MUSING WITH CECIL BUFFINGTON ~ Way to go, Joe!
MUSING WITH CECIL BUFFINGTON
Way to go, Joe!
GOD, It was hot! At around 11:25 am, it was already 91 degrees and heading for 96. I walked onto the tee box and hit an eight iron at the 137 yard par three, 16th hole at Pine Hills in Winder. It was a good shot as the ball settled about seven or eight feet from the hole. One of the guy's in my foresome said, "that'll hold up." He was referring to my probably winning the $50.00, closest to the hole prize money on the hole.
I stepped back and watched as my playing partner, Joe, stepped up to take his shot. Joe is not a very big guy, might weigh 150 pounds soaking wet. His club of choice was a 6-iron.
When a golfer steps up to hit their tee shot on a par 3 hole, foremost in their mind is the opportunity to hit the ball into the hole off the tee shot. The goal is always to make an ace or hole-in-one.
Of course, that is something that is not going to happen very often, if at all for the average golfer.
•Odds of making a hole in one is: 3,500 to 1.
•Odds of a tour player making an ace: 3,000 to 1.
•Odds of a low-handicapper making an ace: 5,000 to 1.
•Odds of an average player ( 18 Handicap ) making an ace: 12,000 to 1.
•Odds of two players from the same foursome acing the same hole: 17 million to 1.
•Odds of one player making two holes-in-one in the same round: 67 million to 1.
•There are approximately 450 million rounds of golf played each year in the U.S.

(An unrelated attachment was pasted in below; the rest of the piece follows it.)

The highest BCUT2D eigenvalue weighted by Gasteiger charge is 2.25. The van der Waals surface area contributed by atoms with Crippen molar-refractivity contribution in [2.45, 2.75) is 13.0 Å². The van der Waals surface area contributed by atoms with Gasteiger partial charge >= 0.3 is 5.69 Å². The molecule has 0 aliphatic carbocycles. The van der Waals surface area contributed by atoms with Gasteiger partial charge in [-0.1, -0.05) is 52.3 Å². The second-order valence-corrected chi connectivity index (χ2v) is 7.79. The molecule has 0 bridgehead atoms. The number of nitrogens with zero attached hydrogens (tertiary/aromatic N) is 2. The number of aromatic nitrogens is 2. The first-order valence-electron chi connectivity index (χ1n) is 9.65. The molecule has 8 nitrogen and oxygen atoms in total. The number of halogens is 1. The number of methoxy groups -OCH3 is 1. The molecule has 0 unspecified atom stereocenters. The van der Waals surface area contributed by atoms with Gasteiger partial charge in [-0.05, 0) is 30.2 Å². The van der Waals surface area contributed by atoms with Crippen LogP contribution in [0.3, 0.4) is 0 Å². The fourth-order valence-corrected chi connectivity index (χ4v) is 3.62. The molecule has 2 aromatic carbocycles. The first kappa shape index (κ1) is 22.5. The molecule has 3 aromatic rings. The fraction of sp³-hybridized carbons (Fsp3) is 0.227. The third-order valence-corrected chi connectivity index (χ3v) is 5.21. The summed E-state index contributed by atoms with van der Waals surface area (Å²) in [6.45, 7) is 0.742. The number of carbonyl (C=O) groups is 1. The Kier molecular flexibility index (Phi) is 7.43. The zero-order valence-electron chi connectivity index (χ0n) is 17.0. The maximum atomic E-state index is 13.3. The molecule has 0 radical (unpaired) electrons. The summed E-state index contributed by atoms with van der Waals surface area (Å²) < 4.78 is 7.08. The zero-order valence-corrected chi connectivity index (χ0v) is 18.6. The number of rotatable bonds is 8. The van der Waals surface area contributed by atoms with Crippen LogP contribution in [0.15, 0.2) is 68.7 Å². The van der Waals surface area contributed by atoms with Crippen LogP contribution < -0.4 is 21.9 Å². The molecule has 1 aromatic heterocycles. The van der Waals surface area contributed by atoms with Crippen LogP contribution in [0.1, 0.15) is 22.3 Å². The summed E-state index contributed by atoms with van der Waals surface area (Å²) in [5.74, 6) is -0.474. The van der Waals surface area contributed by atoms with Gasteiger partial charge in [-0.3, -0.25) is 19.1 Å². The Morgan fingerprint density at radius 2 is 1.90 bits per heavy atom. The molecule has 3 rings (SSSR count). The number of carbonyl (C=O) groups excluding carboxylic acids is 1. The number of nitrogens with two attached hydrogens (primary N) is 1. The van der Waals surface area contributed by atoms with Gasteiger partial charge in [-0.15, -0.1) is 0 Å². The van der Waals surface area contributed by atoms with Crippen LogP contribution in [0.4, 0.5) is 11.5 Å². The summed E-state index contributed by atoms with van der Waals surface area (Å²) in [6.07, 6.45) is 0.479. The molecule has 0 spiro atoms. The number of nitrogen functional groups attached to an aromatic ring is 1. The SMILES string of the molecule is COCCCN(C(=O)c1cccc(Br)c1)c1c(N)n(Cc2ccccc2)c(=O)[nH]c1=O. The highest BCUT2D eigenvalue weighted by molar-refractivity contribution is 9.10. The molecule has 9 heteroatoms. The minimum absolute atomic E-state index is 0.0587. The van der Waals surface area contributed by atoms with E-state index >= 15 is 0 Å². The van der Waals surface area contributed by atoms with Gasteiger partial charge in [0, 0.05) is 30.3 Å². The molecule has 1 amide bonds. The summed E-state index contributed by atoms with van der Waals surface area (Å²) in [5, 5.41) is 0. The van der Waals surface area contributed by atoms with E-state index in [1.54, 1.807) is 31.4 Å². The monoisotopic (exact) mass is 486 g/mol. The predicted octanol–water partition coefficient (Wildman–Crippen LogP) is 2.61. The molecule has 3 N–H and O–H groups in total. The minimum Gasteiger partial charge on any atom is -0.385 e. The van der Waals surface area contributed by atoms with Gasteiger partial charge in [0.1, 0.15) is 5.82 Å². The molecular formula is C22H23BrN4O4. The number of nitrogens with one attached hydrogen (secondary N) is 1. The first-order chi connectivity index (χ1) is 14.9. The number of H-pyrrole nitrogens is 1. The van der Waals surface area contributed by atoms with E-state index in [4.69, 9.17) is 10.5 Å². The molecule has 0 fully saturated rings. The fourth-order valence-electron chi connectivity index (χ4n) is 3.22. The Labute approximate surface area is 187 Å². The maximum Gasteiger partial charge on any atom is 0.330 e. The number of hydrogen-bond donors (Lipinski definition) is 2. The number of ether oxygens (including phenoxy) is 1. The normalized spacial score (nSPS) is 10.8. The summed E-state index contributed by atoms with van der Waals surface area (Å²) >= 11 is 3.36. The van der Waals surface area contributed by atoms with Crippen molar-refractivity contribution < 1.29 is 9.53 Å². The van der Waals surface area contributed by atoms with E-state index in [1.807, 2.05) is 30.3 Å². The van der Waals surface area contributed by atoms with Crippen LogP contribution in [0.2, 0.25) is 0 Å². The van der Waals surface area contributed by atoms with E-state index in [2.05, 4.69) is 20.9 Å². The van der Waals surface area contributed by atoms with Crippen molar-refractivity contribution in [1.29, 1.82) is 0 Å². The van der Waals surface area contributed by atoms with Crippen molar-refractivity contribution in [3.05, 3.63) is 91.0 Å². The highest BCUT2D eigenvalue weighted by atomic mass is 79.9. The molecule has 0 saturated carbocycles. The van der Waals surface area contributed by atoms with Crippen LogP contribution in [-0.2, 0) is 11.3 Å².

•On average each course has about 25,000 - 30,000 rounds played each year.
•Each course reports 10-15 hole in ones each year.
•A hole in one is scored once every 3,500 golf rounds.
•Only 1-2% of golfers score a hole in one during the year.
•Average years of playing is 24.
•Average handicap of golfers making hole in one is 14.
I didn't pay a great deal of attention as Joe began his downswing on the ball. There are four par 3's in a round on this course, so it's pretty much a ritual of watching your shot or your playing partners shot land somewhere around the green if not on the green.
This shot caught my attention early . . .
Joe hit the ball high and straight. It landed about 15 yards short of the flag and rolled toward the hole. It rolled and rolled and suddenly it disappeared into the hole.
In one swing I had not only seen Joe win my hoped for $50.00 close-up prize, but he had just earned a $500.00 prize for the hole-in-one.
While his fellow threesome was offering congratulations and celebrating the event of a hole-in-one, Joe was just staring at the hole. He was literally at a loss for words. His hands shook nervously and I thought I saw a small tear appear under his left eye. To a golfer, there is not a more ultimate event on the course than a hole-in-one.
Later, Joe told me that he has been playing golf for 37 years and this was his first hole-in-one. It is my firm conviction that good things happen more often for good people than for the not-so-good people of this world. Quite-spoken and very humble Joe is one of the good people of this world. The Golf Gods gave him a just reward with an achievement he'll remember for the rest of his life. Way to go, Joe!
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